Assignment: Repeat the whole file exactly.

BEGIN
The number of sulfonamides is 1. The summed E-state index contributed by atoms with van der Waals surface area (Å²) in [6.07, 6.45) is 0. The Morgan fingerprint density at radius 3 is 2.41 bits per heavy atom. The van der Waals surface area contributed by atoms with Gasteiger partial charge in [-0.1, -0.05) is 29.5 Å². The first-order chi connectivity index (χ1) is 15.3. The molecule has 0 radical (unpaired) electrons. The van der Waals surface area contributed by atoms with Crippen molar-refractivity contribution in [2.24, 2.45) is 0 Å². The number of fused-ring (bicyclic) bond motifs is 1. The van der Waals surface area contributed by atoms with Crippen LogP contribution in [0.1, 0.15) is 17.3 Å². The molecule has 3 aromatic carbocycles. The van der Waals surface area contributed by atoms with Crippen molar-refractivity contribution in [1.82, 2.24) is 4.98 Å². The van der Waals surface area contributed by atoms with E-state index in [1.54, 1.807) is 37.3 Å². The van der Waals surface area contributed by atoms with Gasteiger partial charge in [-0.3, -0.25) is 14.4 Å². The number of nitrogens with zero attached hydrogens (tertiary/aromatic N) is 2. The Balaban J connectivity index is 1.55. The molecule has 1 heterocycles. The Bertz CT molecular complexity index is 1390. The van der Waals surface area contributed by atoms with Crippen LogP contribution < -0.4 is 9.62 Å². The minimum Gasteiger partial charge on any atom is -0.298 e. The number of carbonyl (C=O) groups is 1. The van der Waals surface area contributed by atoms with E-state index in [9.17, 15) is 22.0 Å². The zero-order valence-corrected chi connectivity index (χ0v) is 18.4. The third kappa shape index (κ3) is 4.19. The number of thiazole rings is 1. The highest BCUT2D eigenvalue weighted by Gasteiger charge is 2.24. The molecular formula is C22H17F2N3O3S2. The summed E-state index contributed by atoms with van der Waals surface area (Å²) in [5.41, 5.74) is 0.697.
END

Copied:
The number of sulfonamides is 1. The summed E-state index contributed by atoms with van der Waals surface area (Å²) in [6.07, 6.45) is 0. The Morgan fingerprint density at radius 3 is 2.41 bits per heavy atom. The van der Waals surface area contributed by atoms with Gasteiger partial charge in [-0.1, -0.05) is 29.5 Å². The first-order chi connectivity index (χ1) is 15.3. The molecule has 0 radical (unpaired) electrons. The van der Waals surface area contributed by atoms with Crippen molar-refractivity contribution in [2.24, 2.45) is 0 Å². The number of fused-ring (bicyclic) bond motifs is 1. The van der Waals surface area contributed by atoms with Crippen LogP contribution in [0.1, 0.15) is 17.3 Å². The molecule has 3 aromatic carbocycles. The van der Waals surface area contributed by atoms with Crippen molar-refractivity contribution in [1.82, 2.24) is 4.98 Å². The van der Waals surface area contributed by atoms with E-state index in [1.54, 1.807) is 37.3 Å². The van der Waals surface area contributed by atoms with Gasteiger partial charge in [-0.3, -0.25) is 14.4 Å². The number of nitrogens with zero attached hydrogens (tertiary/aromatic N) is 2. The Balaban J connectivity index is 1.55. The molecule has 1 heterocycles. The Bertz CT molecular complexity index is 1390. The van der Waals surface area contributed by atoms with Crippen LogP contribution < -0.4 is 9.62 Å². The minimum Gasteiger partial charge on any atom is -0.298 e. The number of carbonyl (C=O) groups is 1. The van der Waals surface area contributed by atoms with E-state index in [9.17, 15) is 22.0 Å². The zero-order valence-corrected chi connectivity index (χ0v) is 18.4. The third kappa shape index (κ3) is 4.19. The number of thiazole rings is 1. The highest BCUT2D eigenvalue weighted by Gasteiger charge is 2.24. The molecular formula is C22H17F2N3O3S2. The summed E-state index contributed by atoms with van der Waals surface area (Å²) in [5.41, 5.74) is 0.697.